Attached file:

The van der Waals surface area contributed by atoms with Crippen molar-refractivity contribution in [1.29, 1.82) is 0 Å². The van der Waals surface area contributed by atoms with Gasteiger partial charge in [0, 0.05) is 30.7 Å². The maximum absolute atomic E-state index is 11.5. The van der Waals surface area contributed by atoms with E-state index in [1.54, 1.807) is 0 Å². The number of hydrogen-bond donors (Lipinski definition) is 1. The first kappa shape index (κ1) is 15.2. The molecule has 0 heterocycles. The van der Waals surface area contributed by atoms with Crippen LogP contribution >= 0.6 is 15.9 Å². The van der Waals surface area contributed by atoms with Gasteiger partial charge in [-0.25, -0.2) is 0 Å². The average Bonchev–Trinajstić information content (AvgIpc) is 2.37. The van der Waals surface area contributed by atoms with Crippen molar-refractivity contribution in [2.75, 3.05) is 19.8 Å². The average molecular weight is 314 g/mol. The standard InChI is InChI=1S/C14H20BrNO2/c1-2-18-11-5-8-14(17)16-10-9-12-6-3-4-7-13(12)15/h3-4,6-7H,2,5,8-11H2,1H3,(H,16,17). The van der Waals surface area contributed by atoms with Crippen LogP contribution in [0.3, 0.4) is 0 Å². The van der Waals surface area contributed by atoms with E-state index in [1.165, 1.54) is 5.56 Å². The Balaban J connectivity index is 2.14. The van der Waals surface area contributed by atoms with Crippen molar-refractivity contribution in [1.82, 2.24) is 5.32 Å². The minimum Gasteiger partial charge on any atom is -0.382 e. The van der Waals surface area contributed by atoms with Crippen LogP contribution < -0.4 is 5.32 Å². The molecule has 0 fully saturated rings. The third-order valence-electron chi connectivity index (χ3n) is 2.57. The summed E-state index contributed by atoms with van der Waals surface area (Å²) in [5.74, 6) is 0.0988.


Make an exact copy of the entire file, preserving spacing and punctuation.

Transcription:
The van der Waals surface area contributed by atoms with Crippen molar-refractivity contribution in [1.29, 1.82) is 0 Å². The van der Waals surface area contributed by atoms with Gasteiger partial charge in [0, 0.05) is 30.7 Å². The maximum absolute atomic E-state index is 11.5. The van der Waals surface area contributed by atoms with E-state index in [1.54, 1.807) is 0 Å². The number of hydrogen-bond donors (Lipinski definition) is 1. The first kappa shape index (κ1) is 15.2. The molecule has 0 heterocycles. The van der Waals surface area contributed by atoms with Crippen LogP contribution >= 0.6 is 15.9 Å². The van der Waals surface area contributed by atoms with Gasteiger partial charge in [-0.25, -0.2) is 0 Å². The average Bonchev–Trinajstić information content (AvgIpc) is 2.37. The van der Waals surface area contributed by atoms with Crippen molar-refractivity contribution in [2.75, 3.05) is 19.8 Å². The average molecular weight is 314 g/mol. The standard InChI is InChI=1S/C14H20BrNO2/c1-2-18-11-5-8-14(17)16-10-9-12-6-3-4-7-13(12)15/h3-4,6-7H,2,5,8-11H2,1H3,(H,16,17). The van der Waals surface area contributed by atoms with Crippen LogP contribution in [0.3, 0.4) is 0 Å². The van der Waals surface area contributed by atoms with E-state index in [1.165, 1.54) is 5.56 Å². The Balaban J connectivity index is 2.14. The van der Waals surface area contributed by atoms with Crippen molar-refractivity contribution in [1.82, 2.24) is 5.32 Å². The minimum Gasteiger partial charge on any atom is -0.382 e. The van der Waals surface area contributed by atoms with Crippen LogP contribution < -0.4 is 5.32 Å². The molecule has 0 fully saturated rings. The third-order valence-electron chi connectivity index (χ3n) is 2.57. The summed E-state index contributed by atoms with van der Waals surface area (Å²) in [5.74, 6) is 0.0988.